I remembered Rem Koolhas Delirious New York *2 reflection on how the skyscraper “figure” came to be, and it seems that we are much closer to that 1920s way of thought than we might imagine.

“In the 1920’s, all thinkers in Manhattan are, mostly, reunited in the commission that was preparing – for the New York Regional Plan Association – a book about ‘The construction of the city’.(…) they simulate a genuine interest for planning that disimulates their efforts to promote the obscure environment in which the skyscraper while flourish. (…) anything can be questioned within the Regional Plan except the skyscraper, that remains untouched. The theory, if existent, must adapt to the skyscraper, not the other way around. (…)
The congestion culture implies the occupation of each block by one single structure.
Each building will become a ‘house’ – a private domain welcoming guests, but never pretending an universal reach. Each ‘house’ represents a lifestyle and diferent ideologies.
In each floor, the congestion culture wil organize never seen combinations and fun human activities. With the help of the technology of the fantastic, it will be able to reproduce any ‘situation’ – natural or artificial – where and when you desire.
Each city within the city will e so unique that will naturally attract it’s inhabitants. (…)
The congestion culture is the culture of the 20th century. *2

Yes architects seems to have keep up with the building industry and yes, they seem to believe in building Disneyland-type livable areas but, when we analyze the urban planning proposals beeing presented for specially Asia, India and the Middle East (roughly half the world…) they always seem to:
– Ignore the existing cities, as if they should be a hazard to avoid;
– Built a new city in a new area, as dense as possible – go up;
– There is a silent competition for the tallest, the shinieest building;
– Amazing rethoric on how these represent the future of sustainability;
– Amazing rethoric representing how people should live in the future: an artificial and safe environment where temperature, air quality, light, is always controlled to ensure. Aximum comfort for users;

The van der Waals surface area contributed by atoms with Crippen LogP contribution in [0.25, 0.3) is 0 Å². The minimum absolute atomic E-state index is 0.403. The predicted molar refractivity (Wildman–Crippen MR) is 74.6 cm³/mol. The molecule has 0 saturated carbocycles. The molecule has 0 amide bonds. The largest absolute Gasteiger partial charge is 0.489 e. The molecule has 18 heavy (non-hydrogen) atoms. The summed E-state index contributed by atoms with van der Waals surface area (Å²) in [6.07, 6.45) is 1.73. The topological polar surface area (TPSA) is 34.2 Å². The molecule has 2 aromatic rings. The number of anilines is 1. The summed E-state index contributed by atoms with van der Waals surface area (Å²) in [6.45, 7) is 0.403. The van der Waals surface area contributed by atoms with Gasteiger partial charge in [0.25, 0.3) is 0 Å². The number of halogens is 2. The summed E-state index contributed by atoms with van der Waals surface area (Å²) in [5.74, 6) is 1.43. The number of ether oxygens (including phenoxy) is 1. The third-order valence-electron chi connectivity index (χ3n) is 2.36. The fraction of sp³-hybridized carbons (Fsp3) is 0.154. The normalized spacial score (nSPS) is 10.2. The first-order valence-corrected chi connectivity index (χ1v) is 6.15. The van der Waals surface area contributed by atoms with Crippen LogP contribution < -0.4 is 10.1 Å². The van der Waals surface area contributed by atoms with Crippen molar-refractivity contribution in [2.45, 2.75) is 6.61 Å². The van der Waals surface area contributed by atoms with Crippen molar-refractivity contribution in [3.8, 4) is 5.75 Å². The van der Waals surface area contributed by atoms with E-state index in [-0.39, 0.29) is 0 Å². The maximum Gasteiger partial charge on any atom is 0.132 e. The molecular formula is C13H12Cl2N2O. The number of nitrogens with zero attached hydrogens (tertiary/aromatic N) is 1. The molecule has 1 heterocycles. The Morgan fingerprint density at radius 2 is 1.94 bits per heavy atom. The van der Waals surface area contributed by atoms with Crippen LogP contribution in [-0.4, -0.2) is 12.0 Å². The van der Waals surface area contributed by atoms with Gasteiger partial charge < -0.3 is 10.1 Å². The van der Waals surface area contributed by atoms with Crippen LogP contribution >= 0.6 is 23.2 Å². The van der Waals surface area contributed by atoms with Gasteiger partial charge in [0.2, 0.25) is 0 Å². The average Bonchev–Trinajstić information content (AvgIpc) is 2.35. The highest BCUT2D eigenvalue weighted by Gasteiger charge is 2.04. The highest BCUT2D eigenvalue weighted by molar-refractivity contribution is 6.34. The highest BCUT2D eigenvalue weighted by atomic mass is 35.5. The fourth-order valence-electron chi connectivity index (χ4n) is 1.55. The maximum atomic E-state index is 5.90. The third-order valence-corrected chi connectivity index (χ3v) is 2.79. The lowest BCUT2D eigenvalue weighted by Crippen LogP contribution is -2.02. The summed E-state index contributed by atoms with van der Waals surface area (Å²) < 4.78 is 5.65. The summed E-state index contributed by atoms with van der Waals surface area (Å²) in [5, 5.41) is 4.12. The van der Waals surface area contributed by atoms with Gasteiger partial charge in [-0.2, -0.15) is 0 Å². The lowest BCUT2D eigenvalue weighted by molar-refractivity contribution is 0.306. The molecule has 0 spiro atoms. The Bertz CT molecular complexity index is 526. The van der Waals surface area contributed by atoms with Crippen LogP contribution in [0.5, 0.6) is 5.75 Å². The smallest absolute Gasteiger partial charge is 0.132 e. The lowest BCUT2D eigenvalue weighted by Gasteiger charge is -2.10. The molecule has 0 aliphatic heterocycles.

The vision of a new man that celebrates his individuality through is personall live choices but acts socially according to a pattern – a sterilized environment, that offers, greenery, shops, work and housing in complete controll from the outside world. Doesn’t this reminds you something?
As news from the new Yongsan International Business Center came into the media, I start realizing that, the urban planning is avoiding the city. Each building is a city on its own. Just like the Unité d’Habitacion offered all the commodities you would need for comfortable living, these skyscrapers, offer much more: here you can, work, live, shop, work out, play in the garden, all up in the sky, away from street life, away from the existing city, safe from it.
And when you go out, in your car, from the garage of your building, to the garage of the shopping mall, there is no risk of being contaminated by the outside, out of control, world.
It makes you wonder, how much post-modernim criticized the rethoric of modernism, just to go back to it again…
I think these star architects should resurrect the Congrès International d’Architecture Moderne in 2013 and reflect on the future of our cities. I can only wonder what would be the end result of that?

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*1 Alison & Peter Smithson, Where to Walk and Where to Ride in our Bouncy New Clothes and in our Shiny New Cars, written 1967, in The emergence of Team 10 out of CIAM. London (Architectural Association) 1982
*2 Rem Koolhas, Delirious New York, GG publisher.